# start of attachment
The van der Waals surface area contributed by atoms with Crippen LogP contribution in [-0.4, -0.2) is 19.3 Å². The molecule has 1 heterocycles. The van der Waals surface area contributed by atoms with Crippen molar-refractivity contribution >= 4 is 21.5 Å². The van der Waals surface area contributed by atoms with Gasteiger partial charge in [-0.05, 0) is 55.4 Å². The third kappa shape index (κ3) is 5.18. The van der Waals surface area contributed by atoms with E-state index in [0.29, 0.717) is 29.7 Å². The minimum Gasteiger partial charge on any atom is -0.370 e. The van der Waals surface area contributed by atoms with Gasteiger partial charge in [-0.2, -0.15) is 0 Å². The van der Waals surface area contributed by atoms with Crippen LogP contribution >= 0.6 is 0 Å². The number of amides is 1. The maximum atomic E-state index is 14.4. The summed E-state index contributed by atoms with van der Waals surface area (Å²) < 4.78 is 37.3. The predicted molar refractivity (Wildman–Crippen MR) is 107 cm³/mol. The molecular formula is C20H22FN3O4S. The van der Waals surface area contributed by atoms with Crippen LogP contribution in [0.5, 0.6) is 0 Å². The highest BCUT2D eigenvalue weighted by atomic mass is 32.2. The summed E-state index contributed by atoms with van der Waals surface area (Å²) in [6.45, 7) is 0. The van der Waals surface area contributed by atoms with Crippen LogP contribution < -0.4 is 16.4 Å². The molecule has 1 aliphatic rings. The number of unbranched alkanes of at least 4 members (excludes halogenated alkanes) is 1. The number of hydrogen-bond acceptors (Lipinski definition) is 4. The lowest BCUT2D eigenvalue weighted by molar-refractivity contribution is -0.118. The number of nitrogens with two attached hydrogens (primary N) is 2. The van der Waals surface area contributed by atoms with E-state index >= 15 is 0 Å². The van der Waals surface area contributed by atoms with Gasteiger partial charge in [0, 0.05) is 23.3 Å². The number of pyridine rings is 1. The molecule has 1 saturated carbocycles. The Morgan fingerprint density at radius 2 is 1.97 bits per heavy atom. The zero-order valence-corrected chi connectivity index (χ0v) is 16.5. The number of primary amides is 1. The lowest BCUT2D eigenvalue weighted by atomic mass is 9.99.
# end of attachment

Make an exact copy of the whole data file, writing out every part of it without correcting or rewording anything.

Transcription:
The van der Waals surface area contributed by atoms with Crippen LogP contribution in [-0.4, -0.2) is 19.3 Å². The molecule has 1 heterocycles. The van der Waals surface area contributed by atoms with Crippen molar-refractivity contribution >= 4 is 21.5 Å². The van der Waals surface area contributed by atoms with Gasteiger partial charge in [-0.05, 0) is 55.4 Å². The third kappa shape index (κ3) is 5.18. The van der Waals surface area contributed by atoms with E-state index in [0.29, 0.717) is 29.7 Å². The minimum Gasteiger partial charge on any atom is -0.370 e. The van der Waals surface area contributed by atoms with Gasteiger partial charge in [-0.2, -0.15) is 0 Å². The van der Waals surface area contributed by atoms with Crippen LogP contribution >= 0.6 is 0 Å². The number of amides is 1. The maximum atomic E-state index is 14.4. The summed E-state index contributed by atoms with van der Waals surface area (Å²) < 4.78 is 37.3. The predicted molar refractivity (Wildman–Crippen MR) is 107 cm³/mol. The molecular formula is C20H22FN3O4S. The van der Waals surface area contributed by atoms with Crippen LogP contribution in [0.5, 0.6) is 0 Å². The highest BCUT2D eigenvalue weighted by atomic mass is 32.2. The summed E-state index contributed by atoms with van der Waals surface area (Å²) in [6.45, 7) is 0. The van der Waals surface area contributed by atoms with Crippen LogP contribution < -0.4 is 16.4 Å². The molecule has 1 aliphatic rings. The number of unbranched alkanes of at least 4 members (excludes halogenated alkanes) is 1. The number of hydrogen-bond acceptors (Lipinski definition) is 4. The lowest BCUT2D eigenvalue weighted by molar-refractivity contribution is -0.118. The number of nitrogens with two attached hydrogens (primary N) is 2. The van der Waals surface area contributed by atoms with E-state index >= 15 is 0 Å². The van der Waals surface area contributed by atoms with Gasteiger partial charge in [0, 0.05) is 23.3 Å². The number of pyridine rings is 1. The molecule has 1 saturated carbocycles. The Morgan fingerprint density at radius 2 is 1.97 bits per heavy atom. The zero-order valence-corrected chi connectivity index (χ0v) is 16.5. The number of primary amides is 1. The lowest BCUT2D eigenvalue weighted by atomic mass is 9.99.